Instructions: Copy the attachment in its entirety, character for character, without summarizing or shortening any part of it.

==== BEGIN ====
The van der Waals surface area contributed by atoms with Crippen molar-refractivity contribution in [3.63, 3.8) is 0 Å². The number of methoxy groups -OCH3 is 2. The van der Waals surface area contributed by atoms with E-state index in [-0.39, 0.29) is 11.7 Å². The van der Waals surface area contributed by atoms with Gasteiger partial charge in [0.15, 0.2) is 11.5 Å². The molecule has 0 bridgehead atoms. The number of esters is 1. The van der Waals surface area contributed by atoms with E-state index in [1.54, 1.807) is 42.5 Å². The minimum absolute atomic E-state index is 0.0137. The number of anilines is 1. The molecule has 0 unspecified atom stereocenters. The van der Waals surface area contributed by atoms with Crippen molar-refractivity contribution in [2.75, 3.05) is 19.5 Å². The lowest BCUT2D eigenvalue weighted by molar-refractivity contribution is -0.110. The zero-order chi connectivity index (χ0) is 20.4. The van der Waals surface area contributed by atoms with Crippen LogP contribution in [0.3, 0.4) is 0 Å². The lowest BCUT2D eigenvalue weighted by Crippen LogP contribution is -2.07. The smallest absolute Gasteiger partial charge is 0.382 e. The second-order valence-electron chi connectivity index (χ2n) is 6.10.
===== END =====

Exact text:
The van der Waals surface area contributed by atoms with Crippen molar-refractivity contribution in [3.63, 3.8) is 0 Å². The number of methoxy groups -OCH3 is 2. The van der Waals surface area contributed by atoms with E-state index in [-0.39, 0.29) is 11.7 Å². The van der Waals surface area contributed by atoms with Gasteiger partial charge in [0.15, 0.2) is 11.5 Å². The molecule has 0 bridgehead atoms. The number of esters is 1. The van der Waals surface area contributed by atoms with E-state index in [1.54, 1.807) is 42.5 Å². The minimum absolute atomic E-state index is 0.0137. The number of anilines is 1. The molecule has 0 unspecified atom stereocenters. The van der Waals surface area contributed by atoms with Crippen molar-refractivity contribution in [2.75, 3.05) is 19.5 Å². The lowest BCUT2D eigenvalue weighted by molar-refractivity contribution is -0.110. The zero-order chi connectivity index (χ0) is 20.4. The van der Waals surface area contributed by atoms with Crippen LogP contribution in [0.3, 0.4) is 0 Å². The lowest BCUT2D eigenvalue weighted by Crippen LogP contribution is -2.07. The smallest absolute Gasteiger partial charge is 0.382 e. The second-order valence-electron chi connectivity index (χ2n) is 6.10.